Finally we now know the detail behind one of the sensational soccer stories in the U.S. men’s team history.
Former U.S. American team coach Steve Sampson has revealed that he decided not to take John Harkes - then captain of U.S. team - to the 1998 World Cup in France because Harkes was having an affair with Eric Wynalda’s wife, Amy. Wynalda was a forward on the U.S. team at the time.
These revelations have finally come to light after Wynalda brought the issue up on a the television show “Fox Football Fone-In” this week. Wynalda was responding to the recent news concerning England captain John Terry’s affair with the girlfriend of a member of the England team.
Without Harkes on the team, the Americans went 0-3 at the World Cup in France and finished last. Sampson was later replaced by Bruce Arena.
Harkes told the Associated Press on Thursday he didn’t want to talk about the past.
“I am not going to rehash the things that have happened in the past,” Harkes said. “1998 was devastating to me and my family. It was hard enough not to play in the World Cup, but it was even difficult to go through that time period, the most difficult time period of my life.”
Sampson told Soccer America, that although he wished Wynalda had not brought up the issue, he finally feels free to talk about the decison he made on Harkes.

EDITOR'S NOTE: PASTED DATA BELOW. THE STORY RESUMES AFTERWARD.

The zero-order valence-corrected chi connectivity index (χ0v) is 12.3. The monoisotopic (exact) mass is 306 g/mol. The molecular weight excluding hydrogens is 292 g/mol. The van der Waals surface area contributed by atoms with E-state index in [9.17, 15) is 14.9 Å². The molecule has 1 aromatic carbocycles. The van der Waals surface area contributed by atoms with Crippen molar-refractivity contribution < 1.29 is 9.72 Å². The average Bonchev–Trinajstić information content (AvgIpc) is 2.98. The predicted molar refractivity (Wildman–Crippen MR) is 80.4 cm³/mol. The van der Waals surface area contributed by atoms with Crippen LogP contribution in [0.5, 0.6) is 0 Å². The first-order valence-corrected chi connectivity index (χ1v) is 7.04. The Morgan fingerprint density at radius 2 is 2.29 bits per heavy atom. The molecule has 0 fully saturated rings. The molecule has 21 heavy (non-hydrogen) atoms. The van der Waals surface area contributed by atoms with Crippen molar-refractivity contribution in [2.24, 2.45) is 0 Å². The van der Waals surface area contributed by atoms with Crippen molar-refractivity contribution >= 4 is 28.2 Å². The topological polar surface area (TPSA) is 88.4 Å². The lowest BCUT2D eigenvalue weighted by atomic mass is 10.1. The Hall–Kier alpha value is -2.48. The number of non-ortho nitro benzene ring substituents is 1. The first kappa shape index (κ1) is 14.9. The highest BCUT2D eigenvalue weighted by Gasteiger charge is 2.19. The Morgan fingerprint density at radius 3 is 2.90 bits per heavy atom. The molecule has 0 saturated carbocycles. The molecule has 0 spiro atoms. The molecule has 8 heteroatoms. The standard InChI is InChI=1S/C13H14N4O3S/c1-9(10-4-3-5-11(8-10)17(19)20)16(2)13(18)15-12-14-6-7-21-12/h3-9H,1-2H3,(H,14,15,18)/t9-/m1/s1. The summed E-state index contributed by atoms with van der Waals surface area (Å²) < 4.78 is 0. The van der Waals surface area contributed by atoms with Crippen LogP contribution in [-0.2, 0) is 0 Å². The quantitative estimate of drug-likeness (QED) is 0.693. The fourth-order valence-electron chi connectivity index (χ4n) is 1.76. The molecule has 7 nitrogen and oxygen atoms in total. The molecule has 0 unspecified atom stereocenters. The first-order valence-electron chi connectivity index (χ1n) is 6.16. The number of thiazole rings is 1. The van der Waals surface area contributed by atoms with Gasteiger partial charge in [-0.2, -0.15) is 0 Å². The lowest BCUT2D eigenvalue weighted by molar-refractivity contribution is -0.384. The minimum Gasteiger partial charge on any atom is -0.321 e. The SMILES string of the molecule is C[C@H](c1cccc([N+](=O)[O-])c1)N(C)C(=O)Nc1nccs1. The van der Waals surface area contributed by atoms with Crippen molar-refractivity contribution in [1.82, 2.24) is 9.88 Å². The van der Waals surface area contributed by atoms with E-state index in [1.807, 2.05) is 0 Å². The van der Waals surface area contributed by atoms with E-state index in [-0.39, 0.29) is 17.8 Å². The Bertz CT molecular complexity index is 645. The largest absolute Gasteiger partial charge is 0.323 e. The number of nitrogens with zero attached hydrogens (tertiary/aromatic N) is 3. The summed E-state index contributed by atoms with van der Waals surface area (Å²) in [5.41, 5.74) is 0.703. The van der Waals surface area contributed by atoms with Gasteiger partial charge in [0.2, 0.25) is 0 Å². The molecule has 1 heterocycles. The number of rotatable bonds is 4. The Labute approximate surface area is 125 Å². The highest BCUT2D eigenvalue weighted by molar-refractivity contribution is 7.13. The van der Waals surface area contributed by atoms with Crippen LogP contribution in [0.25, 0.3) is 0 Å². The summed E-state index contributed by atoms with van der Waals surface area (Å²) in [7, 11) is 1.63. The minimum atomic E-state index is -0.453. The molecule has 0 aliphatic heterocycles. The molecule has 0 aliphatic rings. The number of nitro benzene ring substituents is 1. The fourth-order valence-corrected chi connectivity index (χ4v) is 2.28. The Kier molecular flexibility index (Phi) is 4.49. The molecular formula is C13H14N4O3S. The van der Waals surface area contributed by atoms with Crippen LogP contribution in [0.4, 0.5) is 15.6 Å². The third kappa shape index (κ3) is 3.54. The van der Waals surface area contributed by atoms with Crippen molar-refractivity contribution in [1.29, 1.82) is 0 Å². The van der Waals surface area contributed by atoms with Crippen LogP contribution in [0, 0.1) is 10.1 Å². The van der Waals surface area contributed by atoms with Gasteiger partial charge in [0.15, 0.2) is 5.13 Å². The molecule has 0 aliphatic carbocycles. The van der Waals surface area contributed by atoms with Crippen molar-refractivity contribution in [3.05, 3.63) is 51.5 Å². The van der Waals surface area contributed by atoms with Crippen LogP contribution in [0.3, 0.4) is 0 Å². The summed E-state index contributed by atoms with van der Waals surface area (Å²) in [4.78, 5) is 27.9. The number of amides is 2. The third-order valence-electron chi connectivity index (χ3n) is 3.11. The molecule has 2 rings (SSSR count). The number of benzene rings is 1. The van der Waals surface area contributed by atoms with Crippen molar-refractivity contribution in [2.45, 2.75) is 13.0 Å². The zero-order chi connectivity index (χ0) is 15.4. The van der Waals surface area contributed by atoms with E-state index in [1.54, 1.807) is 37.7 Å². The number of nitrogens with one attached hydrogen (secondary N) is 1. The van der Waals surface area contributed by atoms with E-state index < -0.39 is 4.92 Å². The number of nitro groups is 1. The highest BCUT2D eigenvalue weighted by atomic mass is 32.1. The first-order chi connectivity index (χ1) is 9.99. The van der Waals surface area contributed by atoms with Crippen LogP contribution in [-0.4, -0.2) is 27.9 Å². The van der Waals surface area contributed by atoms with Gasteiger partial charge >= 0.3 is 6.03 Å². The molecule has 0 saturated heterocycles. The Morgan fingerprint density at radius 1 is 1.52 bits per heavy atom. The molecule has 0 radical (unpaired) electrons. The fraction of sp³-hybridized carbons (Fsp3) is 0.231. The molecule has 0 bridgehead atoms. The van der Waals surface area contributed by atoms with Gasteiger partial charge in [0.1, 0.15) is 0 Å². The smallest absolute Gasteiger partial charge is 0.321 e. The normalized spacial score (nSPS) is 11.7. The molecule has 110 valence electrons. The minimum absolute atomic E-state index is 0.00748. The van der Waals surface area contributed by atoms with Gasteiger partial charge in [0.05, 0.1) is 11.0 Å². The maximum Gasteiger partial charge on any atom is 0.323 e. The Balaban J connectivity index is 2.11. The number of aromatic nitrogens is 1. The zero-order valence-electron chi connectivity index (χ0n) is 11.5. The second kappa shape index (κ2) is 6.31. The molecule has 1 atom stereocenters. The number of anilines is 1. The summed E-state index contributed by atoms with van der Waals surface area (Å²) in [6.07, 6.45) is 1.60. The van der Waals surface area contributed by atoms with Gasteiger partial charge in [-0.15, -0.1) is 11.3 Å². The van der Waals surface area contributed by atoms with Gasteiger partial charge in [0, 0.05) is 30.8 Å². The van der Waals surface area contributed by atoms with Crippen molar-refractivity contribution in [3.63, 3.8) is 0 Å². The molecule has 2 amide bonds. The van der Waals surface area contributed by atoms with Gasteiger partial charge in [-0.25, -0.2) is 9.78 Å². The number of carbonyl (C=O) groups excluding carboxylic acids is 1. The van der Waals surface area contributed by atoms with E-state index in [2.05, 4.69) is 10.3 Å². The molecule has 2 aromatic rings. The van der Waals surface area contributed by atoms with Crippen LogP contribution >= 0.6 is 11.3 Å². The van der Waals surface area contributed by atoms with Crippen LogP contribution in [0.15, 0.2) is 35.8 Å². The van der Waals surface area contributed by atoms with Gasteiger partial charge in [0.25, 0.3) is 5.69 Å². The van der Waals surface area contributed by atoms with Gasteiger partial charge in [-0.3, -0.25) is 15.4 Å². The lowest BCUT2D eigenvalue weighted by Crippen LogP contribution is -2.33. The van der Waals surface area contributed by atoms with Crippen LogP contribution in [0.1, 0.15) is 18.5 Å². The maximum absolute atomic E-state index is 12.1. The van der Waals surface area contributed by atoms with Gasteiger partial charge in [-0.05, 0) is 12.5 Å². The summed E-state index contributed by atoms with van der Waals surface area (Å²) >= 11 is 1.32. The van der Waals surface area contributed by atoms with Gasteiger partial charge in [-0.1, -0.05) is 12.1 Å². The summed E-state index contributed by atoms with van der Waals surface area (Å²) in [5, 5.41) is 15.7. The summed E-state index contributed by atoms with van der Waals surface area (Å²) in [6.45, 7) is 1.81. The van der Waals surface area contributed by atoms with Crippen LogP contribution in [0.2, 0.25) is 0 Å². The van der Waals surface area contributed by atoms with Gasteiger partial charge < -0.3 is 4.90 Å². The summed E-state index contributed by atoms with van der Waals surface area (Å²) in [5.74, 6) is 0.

“So for 12 years now I have kept this quiet, never dreaming that either one of them would ever make it public,” Sampson said. “But it’s on the record now, so I feel I have the freedom to speak.”
The blockbuster news, coming after 12 years, brings back many memories for those of us who were covering the U.S. team and Harkes, who played for D.C. United, at the time.
Ironically, I spoke to Sampson three days before he announced that Harkes, who he had labelled “Captain America”, would not be going to the World Cup. In fact, due to my chat with Sampson, I broke the story that he was calling D.C. United defender Carlos Llamosa into the U.S. camp. However, if had only I’d asked a question about Harkes, I might have broken an even bigger story. But why would anyone questions Harkes’ role at that time? It seemed certain he would be on the World Cup team. Later I wrote a column in defense of Harkes and one column highly critical of Sampson. In retrospect, Sampson was faced with a very tough decision. But even Wynalda at the time wanted Harkes to remain on the team.
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